What Light Can Do: Essays on Art, Imagination, and the Natural World by Robert Hass
New York. Ecco/HarperCollins. 2012. ISBN 9780061923920
The nouns in the subtitle of Robert Hass’s new book are abstract enough to cover the wide variety of its topics, but they barely suggest the range of allusion, the depth of some of the readings, the consistent eloquence and easy confidence of the style, and the author’s ability to blend personal and critical viewpoints.
For example, the first essay, on Wallace Stevens, is not just a reading of a poem but a history of the reader’s relationship with that poem from his first encounter with it at the age of nineteen through his response, twenty-five years later, as a mature poet and master technician.
This concentration on the physical and psychological circumstances of the moment, which may be indebted to the type of prayer called “composition of place” in the Spiritual Exercises of Ignatius of Loyola, informs much of the book. The attention to detail allows Hass to fix on moments, like those in Chekhov “when you catch him in the act of being a great writer.” Or to explain a good deal about Czesław Miłosz in terms of his origin in Polish-controlled Lithuania. Or the context in which Howl was received.
One surprising result is that the more one knows, or thinks one knows, about the subject, the more one can learn from Hass, who writes: “One of the gifts people who teach can give to students is a sense of complexity, because desire tends to simplify what it sees.” This is from the final essay, on the controversial cutting down of a grove of trees on the Berkeley campus, which opens layers upon layers of complexity—biographical, biological, horticultural, political, geological—and laments less the disappearance of the trees than the opportunities to discuss the multilayered issues surrounding the event.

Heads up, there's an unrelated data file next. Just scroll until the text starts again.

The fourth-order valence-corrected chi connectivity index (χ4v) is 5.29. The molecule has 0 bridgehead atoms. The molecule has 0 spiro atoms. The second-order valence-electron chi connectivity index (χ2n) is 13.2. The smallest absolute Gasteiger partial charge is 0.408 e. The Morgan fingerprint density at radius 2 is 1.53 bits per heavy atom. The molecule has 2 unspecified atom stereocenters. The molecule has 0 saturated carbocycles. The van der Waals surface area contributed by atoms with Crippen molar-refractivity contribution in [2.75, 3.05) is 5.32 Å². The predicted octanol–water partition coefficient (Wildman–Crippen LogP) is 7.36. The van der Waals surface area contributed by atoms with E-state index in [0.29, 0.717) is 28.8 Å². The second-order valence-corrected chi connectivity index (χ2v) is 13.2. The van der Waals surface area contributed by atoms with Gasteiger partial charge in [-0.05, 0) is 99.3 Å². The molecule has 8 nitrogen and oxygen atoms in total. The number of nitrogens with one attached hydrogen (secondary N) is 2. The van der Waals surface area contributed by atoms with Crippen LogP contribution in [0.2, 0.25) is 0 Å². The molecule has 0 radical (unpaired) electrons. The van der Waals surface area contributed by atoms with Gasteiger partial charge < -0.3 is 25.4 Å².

Throughout the book, single sentences offer moments of illumination, as in his view that the western “was always a sort of American Protestant morality tale, a Pilgrim’s Progress, made out of simple virtues and simple tests,” or that Catholics “are tellers of stories and enumerators of lists . . . rather than readers of Scripture.” Anyone familiar with either subject will not only recognize the accuracy of the statements but should be able to use them to develop one’s own arguments.
Sometimes the eloquence, confidence, and brief insights serve to gloss over structural problems in longer essays, like those on Louis Zukovsky, families and prisons, and the epistles of John. Each contains much of value, but the organizational principle is not always clear.
Even less clear are the photographs used to illustrate Hass’s essays on photographers of the American West. His prose is quite lucid, but Ecco Press has used the cheapest possible method of reproduction, including black-and-white renderings of color photographs, so that the reader/viewer must take Hass’s judgments with a good deal of faith. Still, Hass is a consistently illuminating guide and a masterful reader of poems, photographs, and situations.
Robert Murray Davis
University of Oklahoma